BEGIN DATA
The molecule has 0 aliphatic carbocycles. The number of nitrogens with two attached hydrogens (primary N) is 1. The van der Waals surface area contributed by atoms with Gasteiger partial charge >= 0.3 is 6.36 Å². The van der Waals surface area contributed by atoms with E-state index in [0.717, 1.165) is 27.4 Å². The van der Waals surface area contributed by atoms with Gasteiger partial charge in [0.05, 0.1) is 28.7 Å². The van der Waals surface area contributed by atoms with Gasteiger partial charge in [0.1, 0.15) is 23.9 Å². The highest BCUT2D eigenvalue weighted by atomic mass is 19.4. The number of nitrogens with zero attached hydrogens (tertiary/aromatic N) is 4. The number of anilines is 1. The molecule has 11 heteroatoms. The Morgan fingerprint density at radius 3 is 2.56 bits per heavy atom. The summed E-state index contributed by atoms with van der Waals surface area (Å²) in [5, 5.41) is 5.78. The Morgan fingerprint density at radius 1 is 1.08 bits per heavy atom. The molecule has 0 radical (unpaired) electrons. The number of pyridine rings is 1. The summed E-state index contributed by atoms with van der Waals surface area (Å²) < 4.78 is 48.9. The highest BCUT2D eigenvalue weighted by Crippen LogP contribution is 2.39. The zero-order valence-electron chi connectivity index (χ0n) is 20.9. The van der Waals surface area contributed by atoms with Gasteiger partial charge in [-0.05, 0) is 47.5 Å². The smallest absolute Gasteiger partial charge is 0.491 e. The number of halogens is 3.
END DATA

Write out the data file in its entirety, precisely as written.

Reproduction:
The molecule has 0 aliphatic carbocycles. The number of nitrogens with two attached hydrogens (primary N) is 1. The van der Waals surface area contributed by atoms with Gasteiger partial charge >= 0.3 is 6.36 Å². The van der Waals surface area contributed by atoms with E-state index in [0.717, 1.165) is 27.4 Å². The van der Waals surface area contributed by atoms with Gasteiger partial charge in [0.05, 0.1) is 28.7 Å². The van der Waals surface area contributed by atoms with Gasteiger partial charge in [0.1, 0.15) is 23.9 Å². The highest BCUT2D eigenvalue weighted by atomic mass is 19.4. The number of nitrogens with zero attached hydrogens (tertiary/aromatic N) is 4. The number of anilines is 1. The molecule has 11 heteroatoms. The Morgan fingerprint density at radius 3 is 2.56 bits per heavy atom. The summed E-state index contributed by atoms with van der Waals surface area (Å²) in [5, 5.41) is 5.78. The Morgan fingerprint density at radius 1 is 1.08 bits per heavy atom. The molecule has 0 radical (unpaired) electrons. The number of pyridine rings is 1. The summed E-state index contributed by atoms with van der Waals surface area (Å²) < 4.78 is 48.9. The highest BCUT2D eigenvalue weighted by Crippen LogP contribution is 2.39. The zero-order valence-electron chi connectivity index (χ0n) is 20.9. The van der Waals surface area contributed by atoms with Gasteiger partial charge in [-0.05, 0) is 47.5 Å². The smallest absolute Gasteiger partial charge is 0.491 e. The number of halogens is 3.